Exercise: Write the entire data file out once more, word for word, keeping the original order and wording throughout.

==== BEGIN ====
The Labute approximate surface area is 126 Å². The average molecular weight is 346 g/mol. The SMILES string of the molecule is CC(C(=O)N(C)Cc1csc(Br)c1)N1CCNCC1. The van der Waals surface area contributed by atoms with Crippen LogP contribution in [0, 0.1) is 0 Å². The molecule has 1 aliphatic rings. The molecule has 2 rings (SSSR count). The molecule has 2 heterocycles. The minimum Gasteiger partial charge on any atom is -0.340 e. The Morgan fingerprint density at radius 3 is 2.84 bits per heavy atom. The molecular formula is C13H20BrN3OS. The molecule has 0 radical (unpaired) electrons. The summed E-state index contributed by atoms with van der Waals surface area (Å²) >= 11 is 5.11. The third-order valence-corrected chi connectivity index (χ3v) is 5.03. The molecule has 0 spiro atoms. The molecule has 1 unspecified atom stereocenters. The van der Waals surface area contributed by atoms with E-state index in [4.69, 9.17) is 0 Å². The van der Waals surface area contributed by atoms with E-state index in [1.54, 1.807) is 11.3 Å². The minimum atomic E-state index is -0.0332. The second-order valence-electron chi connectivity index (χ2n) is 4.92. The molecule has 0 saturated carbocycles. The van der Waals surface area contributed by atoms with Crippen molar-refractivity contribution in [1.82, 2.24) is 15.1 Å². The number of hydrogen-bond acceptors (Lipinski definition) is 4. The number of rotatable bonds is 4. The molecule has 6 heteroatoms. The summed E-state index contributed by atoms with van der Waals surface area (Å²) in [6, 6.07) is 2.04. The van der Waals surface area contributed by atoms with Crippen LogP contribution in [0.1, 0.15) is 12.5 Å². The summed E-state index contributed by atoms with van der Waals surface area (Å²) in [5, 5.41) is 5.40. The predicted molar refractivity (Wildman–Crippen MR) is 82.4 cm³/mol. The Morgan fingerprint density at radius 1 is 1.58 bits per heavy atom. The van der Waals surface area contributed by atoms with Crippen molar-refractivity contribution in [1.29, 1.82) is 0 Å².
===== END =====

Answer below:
The Labute approximate surface area is 126 Å². The average molecular weight is 346 g/mol. The SMILES string of the molecule is CC(C(=O)N(C)Cc1csc(Br)c1)N1CCNCC1. The van der Waals surface area contributed by atoms with Crippen LogP contribution in [0, 0.1) is 0 Å². The molecule has 1 aliphatic rings. The molecule has 2 rings (SSSR count). The molecule has 2 heterocycles. The minimum Gasteiger partial charge on any atom is -0.340 e. The Morgan fingerprint density at radius 3 is 2.84 bits per heavy atom. The molecular formula is C13H20BrN3OS. The molecule has 0 radical (unpaired) electrons. The summed E-state index contributed by atoms with van der Waals surface area (Å²) >= 11 is 5.11. The third-order valence-corrected chi connectivity index (χ3v) is 5.03. The molecule has 0 spiro atoms. The molecule has 1 unspecified atom stereocenters. The van der Waals surface area contributed by atoms with E-state index in [4.69, 9.17) is 0 Å². The van der Waals surface area contributed by atoms with E-state index in [1.54, 1.807) is 11.3 Å². The minimum atomic E-state index is -0.0332. The second-order valence-electron chi connectivity index (χ2n) is 4.92. The molecule has 0 saturated carbocycles. The van der Waals surface area contributed by atoms with Crippen molar-refractivity contribution in [1.82, 2.24) is 15.1 Å². The number of hydrogen-bond acceptors (Lipinski definition) is 4. The number of rotatable bonds is 4. The molecule has 6 heteroatoms. The summed E-state index contributed by atoms with van der Waals surface area (Å²) in [6, 6.07) is 2.04. The van der Waals surface area contributed by atoms with Crippen LogP contribution in [0.1, 0.15) is 12.5 Å². The summed E-state index contributed by atoms with van der Waals surface area (Å²) in [5, 5.41) is 5.40. The predicted molar refractivity (Wildman–Crippen MR) is 82.4 cm³/mol. The Morgan fingerprint density at radius 1 is 1.58 bits per heavy atom. The van der Waals surface area contributed by atoms with Crippen molar-refractivity contribution in [1.29, 1.82) is 0 Å².